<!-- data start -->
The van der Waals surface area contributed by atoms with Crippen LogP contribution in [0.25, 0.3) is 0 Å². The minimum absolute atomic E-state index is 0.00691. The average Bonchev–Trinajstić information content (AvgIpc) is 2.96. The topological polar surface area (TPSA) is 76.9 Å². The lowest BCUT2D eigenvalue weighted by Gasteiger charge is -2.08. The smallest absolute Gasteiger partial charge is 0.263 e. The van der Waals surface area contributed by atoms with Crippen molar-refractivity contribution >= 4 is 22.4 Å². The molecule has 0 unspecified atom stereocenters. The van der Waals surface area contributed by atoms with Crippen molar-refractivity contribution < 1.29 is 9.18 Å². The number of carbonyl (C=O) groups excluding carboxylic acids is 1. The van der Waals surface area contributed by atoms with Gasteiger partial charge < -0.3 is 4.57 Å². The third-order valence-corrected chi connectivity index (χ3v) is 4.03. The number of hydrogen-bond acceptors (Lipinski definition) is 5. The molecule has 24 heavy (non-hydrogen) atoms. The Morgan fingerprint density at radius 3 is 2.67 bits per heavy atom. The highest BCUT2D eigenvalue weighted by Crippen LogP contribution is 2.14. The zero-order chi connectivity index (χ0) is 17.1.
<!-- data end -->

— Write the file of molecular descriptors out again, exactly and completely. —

The van der Waals surface area contributed by atoms with Crippen LogP contribution in [0.25, 0.3) is 0 Å². The minimum absolute atomic E-state index is 0.00691. The average Bonchev–Trinajstić information content (AvgIpc) is 2.96. The topological polar surface area (TPSA) is 76.9 Å². The lowest BCUT2D eigenvalue weighted by Gasteiger charge is -2.08. The smallest absolute Gasteiger partial charge is 0.263 e. The van der Waals surface area contributed by atoms with Crippen molar-refractivity contribution >= 4 is 22.4 Å². The molecule has 0 unspecified atom stereocenters. The van der Waals surface area contributed by atoms with Crippen molar-refractivity contribution < 1.29 is 9.18 Å². The number of carbonyl (C=O) groups excluding carboxylic acids is 1. The van der Waals surface area contributed by atoms with Gasteiger partial charge < -0.3 is 4.57 Å². The third-order valence-corrected chi connectivity index (χ3v) is 4.03. The number of hydrogen-bond acceptors (Lipinski definition) is 5. The molecule has 24 heavy (non-hydrogen) atoms. The Morgan fingerprint density at radius 3 is 2.67 bits per heavy atom. The highest BCUT2D eigenvalue weighted by Crippen LogP contribution is 2.14. The zero-order chi connectivity index (χ0) is 17.1.